Now, I realize I have to make sacrifices for living south of the Mason-Dixon, and for the most part I love it. That's why Knoxville was voted the #1 place to retire. I made that up. For the benefit of my parents.:) But seriously, the weather is great and I could live with no-snow. I get to visit it in Indiana. What I can't live with is the 'promise of snow'. So, from this moment forward, I am never listening to another East TN weatherman, in his faux-Haiwian-print-shirt-under-a-suit and excessively bushy hair, EVER! (I have said this before, but I mean it now).
The recap of this week, if you don't live here, goes something like this: people start buzzing about snow on tues, on weds local retailers are advertising sleds, and by thurs the pharmacy is calling me "mrs. burch, please come and pick up Lilah's medicine because we don't want her to be without if we have to be closed for a few days." At this point, I start to take it a little seriously. Not getting excited, just making sure we have milk and meat (even though I'm pretty sure a family of 4 could live for a month on the contents of my pantry) and the appropriate medicines. Thurs night, I decide to turn on the news because, apparently they aren't going to interrupt the Backyardigans for a weather report, as I had been hoping. "6-12 inches." My ears perk up. I have been trained over the past years to know better ( I cannot count the number of snow-disappointments at this point). But I get sucked into the excitement.
Friday morning I learn schools have been called off. This must be something, I think. Even though I have yet to see a snowflake fall, I rush off to Target with both kids and everyone else in Knoxville for new boots and a sled. (I start therapy Monday). I count 3 snow pellets on my windshield on the way and start to dream of the possibilities. I talk it up to Garrett, who is already planning his sledding wardrobe. On the radio, they are giving snow cream recipes and advising people to stay off the roads. Everyone I know is talking about the blizzard of 2010. Even the biggest snow cynics are starting to get the fever. Plans for neighborhood snow parties are put in place. I hear groceries are out of bread, milk, and beans. I dig through cedar chests to find snow pants and waterproof gloves. This is it! How exciting!!!!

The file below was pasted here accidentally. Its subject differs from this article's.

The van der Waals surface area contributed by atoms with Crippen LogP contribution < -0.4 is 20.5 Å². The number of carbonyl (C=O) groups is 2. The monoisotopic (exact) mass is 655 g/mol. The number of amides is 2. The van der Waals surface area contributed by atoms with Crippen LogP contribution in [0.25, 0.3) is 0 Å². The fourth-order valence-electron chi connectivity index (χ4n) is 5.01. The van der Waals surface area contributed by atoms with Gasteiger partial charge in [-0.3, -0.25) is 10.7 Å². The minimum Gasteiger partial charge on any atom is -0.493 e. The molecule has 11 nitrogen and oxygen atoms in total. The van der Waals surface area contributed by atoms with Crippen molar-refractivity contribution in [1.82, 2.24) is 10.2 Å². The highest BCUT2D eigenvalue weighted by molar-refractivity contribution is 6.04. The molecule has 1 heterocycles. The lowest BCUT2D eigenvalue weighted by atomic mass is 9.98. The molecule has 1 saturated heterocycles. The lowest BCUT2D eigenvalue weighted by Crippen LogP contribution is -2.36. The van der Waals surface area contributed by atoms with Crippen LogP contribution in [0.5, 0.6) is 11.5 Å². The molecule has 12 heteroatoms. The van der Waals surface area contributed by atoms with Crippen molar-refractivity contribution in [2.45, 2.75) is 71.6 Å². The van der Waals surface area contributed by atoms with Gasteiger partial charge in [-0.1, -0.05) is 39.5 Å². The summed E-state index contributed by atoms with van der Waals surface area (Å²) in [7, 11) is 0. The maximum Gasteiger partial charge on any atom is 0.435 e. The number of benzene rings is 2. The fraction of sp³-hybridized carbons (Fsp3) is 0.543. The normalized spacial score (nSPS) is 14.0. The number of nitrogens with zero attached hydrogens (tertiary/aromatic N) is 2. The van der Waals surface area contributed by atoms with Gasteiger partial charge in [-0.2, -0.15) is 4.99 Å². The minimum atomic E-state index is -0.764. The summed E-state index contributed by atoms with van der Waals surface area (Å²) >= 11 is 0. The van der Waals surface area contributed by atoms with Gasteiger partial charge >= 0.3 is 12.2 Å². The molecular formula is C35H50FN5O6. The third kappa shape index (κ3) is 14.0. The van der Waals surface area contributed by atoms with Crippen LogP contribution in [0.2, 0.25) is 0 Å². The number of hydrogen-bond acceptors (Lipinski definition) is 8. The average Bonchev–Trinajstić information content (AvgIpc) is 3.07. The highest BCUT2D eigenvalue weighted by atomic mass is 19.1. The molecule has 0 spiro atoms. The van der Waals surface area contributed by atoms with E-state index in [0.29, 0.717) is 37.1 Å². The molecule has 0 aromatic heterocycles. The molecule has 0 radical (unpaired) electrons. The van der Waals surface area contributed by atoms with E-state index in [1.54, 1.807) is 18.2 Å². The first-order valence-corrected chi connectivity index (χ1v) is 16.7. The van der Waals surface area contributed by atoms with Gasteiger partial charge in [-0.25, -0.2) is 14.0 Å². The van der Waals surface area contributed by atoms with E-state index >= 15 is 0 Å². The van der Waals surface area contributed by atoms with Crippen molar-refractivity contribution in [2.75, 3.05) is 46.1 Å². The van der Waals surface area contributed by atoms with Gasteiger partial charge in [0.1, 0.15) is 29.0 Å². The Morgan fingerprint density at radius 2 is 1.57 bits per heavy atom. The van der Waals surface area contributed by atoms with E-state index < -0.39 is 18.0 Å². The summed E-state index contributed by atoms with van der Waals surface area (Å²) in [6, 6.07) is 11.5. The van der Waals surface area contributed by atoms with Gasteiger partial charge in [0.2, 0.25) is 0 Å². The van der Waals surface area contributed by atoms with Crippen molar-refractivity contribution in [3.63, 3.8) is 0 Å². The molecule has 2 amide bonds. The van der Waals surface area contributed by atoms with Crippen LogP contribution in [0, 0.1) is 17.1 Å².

Just for the record the forcast was: 6-12 inches of snow, interspersed with ice (best sledding!), and rapidly dropping temps the next day. You know what we got? Maybe 1.5 inches of the sorriest snow I've ever seen. I knew it was a bad sign when the sound of rain woke me up this morning. Seriously!?! I thought we could count on at least a couple of good sleds down the hill (in a rubbermaid storage bin posing as a sled. clearly the best time to buy a sled is not in the south, on the day of an expected blizzard:), but, it's really hard to sled in the rain. I'm pretty sure I passed a goldfish on my way to get the paper from our mailbox.
I am sad. Mad. Very disappointed. And, I have to say, a bit disappointed in my own immaturity to get so worked up over a little (or practically no) snow. Garrett just said, "momma, has it quit raining so we can go outside in the snow?". I think there is a life lesson in here somewhere.